©Press Eye Ltd – Northern Ireland -5th May 2010. Maura Kelly, GAA,Paddy Wallace,Ulster Rugby and Colin Coates IFA pictured at Stormont pavillion today at the launch of “A game of three halves”. Photo by Stephen Hamilton Presseye

We recognise that sport is a powerful tool in bringing people together. We know that sport can play a central role in breaking down divisions in society, and can provide a mechanism to encourage sharing, learning, and friendship as well as healthy competition across all parts of our society.

—Northern Ireland Executive, May 2013

By its very nature, sport has the capacity to be both fraternal and sectarian; to promote community harmony and widen community division.

—John Sugden and Scott Harvie

For an activity traditionally considered ‘open for all’, sport in Northern Ireland highlights the deeply divided nature of its society.

According to John Sugden and Alan Bairner (p. 116), “No sport in Northern Ireland is immune from the complex political situation created by sectarian divisions.” Certain sports, such as Gaelic football and hurling, were perceived as (Irish) “nationalist” pursuits, whilst others, like rugby and cricket, were traditionally viewed as “British” activities. Once deemed an expression of a certain cultural identity, such sports can be seen to be reinforcing divisions within the community. For example, until 2001, the Gaelic Athletic Association (GAA) actively banned the involvement of members of the British security forces in Gaelic games.

Moreover, the segregated education system in Northern Ireland further reinforces these divisions. The games curriculums tend to replicate the sports played by their respective communities, leaving little opportunity for cross-community sports to bring different schools together. On the rare occasions that school teams did come together and participate in common sports, it was often against one another, which added an additional layer of conflict on and off the pitch.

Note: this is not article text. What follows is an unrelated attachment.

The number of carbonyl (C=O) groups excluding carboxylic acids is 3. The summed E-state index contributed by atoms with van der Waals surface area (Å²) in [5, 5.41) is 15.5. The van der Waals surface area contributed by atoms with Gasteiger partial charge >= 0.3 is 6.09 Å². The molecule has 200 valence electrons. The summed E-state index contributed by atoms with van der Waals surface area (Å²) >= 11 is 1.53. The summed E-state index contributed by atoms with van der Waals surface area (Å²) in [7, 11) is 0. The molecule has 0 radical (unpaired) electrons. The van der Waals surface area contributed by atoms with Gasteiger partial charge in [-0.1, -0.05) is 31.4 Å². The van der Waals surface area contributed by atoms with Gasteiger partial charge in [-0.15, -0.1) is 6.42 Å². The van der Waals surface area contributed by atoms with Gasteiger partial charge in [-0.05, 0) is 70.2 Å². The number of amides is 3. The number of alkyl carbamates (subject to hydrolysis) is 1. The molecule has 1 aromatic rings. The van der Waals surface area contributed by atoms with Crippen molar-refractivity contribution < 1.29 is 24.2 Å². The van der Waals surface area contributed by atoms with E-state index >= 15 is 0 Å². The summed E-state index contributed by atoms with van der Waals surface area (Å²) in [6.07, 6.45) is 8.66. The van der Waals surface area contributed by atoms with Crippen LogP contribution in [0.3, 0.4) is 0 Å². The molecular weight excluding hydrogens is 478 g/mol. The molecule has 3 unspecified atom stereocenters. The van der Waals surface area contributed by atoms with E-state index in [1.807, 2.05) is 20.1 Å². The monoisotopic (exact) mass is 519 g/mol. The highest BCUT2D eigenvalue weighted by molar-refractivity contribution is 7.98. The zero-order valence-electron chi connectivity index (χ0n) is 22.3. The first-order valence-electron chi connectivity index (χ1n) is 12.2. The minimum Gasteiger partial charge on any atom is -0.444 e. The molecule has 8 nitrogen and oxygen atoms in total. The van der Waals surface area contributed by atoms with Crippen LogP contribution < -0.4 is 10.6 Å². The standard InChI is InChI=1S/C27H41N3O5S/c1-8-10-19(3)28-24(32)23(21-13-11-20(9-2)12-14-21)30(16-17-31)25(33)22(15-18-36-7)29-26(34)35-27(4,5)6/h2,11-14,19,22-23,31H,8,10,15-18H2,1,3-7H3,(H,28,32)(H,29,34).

Even sports without these cultural connotations were victim to division. For instance, during the 1980s, cycling in Northern Ireland was subject to two separate governing bodies  —  the Northern Ireland Cycling Federation and the Ulster Cycling Federation  —  due to disagreement over national affiliation.

During the 1970s, the Labour government sought to divert young people from engaging in violence by building a network of leisure centres across Northern Ireland. However, leisure centres soon became unofficially adopted by either tradition of the community, removing their intended cross-community purpose.

The violence associated with the Troubles further dissuaded many spectators from travelling to venues. Similarly, the threat of potential violence at venues also proved a concern; 46% of respondents in a 1998 survey cited spectator violence as the main reason for their lack of attendance at sporting events. Furthermore, this perceived threat of violence dissuaded many outside teams from playing here. For example, between 1971 and 1975, Northern Ireland’s home football matches were played in England, as opposing teams voiced concerns about travelling to the region.

Despite these challenges, the significance of sport in community life means that it can also be beneficial to the shared future of Northern Ireland. Indeed, in recent years, plentiful attempts have been made to breach community differences through the medium of sport.